Posted by: frstlymil | Jun 24, 2005 3:50:47 PM

My name is Pat Fish and I wrote that awful, horrible story about The Bag. Damn near blew up NY City too because I didn't report a Hallmark bag about the size of a book left sitting on the sidewalk. Me, about seventy thousand other tourists and plenty of cops.


This whole post requires me to respond in a rebuttal.

About liberals and how they are so damn mean.


It was an innocent little story!

Damn, the city didn't blow up because of the Hallmark bag. And the incidents I cited on my earlier visit REALLY HAPPENED!

And yes, silly, silly tourists do go back home with these things as part of their memory. Liberals just don't get LIFE!

I live in a tourist area and they get on my nerves big time. But they bring business and reduce my property taxes. Need to think of this once in a while.

Mean. The whole reaction to a very sweet and kind story....just plain damn mean.

Check my Blog. My fine rebuttal will be there next Thursday.

Way I figure, Liberals are just unhappy people.

Posted by: Pat Fish | Jun 30, 2005 9:32:30 AM

I am mean, nasty, unhappy. You got it; I live to destroy and hate people.

Actually none of the five.

While I apologize if I may have offended you, I have spent my life hearing stories about the horrible place I live in.

Your cute story made it seem as if New York had been a horrible place before 9/11 that you needed to be vaccinated against after you left.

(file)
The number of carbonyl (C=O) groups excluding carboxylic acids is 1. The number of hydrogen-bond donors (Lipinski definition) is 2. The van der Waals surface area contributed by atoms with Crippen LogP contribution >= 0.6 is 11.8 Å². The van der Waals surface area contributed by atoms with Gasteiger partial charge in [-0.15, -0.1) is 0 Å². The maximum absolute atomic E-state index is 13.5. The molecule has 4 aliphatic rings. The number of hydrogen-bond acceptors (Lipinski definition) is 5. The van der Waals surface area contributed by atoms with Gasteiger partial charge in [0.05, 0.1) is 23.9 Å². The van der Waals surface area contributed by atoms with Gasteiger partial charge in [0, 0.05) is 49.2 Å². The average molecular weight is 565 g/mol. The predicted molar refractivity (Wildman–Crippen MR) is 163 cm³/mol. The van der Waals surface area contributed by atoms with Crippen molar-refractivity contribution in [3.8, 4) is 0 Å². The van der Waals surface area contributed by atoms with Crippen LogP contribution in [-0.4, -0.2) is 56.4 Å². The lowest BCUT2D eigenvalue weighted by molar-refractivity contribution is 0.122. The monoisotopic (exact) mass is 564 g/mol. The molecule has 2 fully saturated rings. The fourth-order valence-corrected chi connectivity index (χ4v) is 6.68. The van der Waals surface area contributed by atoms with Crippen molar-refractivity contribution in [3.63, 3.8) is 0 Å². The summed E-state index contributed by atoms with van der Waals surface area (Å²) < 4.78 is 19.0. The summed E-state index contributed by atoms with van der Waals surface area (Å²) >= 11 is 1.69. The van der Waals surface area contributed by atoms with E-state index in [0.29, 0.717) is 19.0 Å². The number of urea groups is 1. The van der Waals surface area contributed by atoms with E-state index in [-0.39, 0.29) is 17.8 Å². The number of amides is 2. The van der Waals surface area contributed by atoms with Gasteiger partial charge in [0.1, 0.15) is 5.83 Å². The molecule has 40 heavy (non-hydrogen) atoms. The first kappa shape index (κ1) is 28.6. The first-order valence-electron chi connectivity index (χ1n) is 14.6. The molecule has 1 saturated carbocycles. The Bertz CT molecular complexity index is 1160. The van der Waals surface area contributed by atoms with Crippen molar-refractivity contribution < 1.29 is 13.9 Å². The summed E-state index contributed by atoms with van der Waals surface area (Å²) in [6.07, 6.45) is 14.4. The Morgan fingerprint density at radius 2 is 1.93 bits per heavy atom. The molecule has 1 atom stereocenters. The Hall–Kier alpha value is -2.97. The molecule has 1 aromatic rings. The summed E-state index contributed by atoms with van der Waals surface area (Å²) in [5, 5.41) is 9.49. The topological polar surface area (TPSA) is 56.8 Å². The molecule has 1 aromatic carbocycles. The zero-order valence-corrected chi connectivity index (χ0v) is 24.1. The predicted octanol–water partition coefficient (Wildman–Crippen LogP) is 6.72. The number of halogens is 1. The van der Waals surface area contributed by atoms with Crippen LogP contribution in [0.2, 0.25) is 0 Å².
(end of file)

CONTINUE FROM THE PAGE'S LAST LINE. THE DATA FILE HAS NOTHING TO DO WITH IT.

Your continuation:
It never was a horrible before 9/11. It's much more difficult to live in since then.

But that's the part that tourists don't see or don't get talked about.

We have the highest cost of living in the country. The middle class is (basically has) been squeezed out of Manhattan and now the boroughs.

many businesses left downtown and have not come back; many of their employees are still unemployed.

Then there is that large hole in the ground.

Unfortuantely domestic tourists don't spend very much money while in New York. Not only don't they reduce taxes they add to them--police, fire, parks, everything else. New York City has a high personal income tax. We're still paying for all the things that I mentioned above.

Yes I take bags left on the street very seriously as I take security checks and anything that can possibly stop terrorism.

You self describe your story and thus I suppose yourself as "sweet" and "kind." Aren't you supposed to turn the other cheek, and be oh so much more wonderful than me. After all I am a mean nasty horrible New York woman.

Posted by: pia | Jun 30, 2005 10:17:52 AM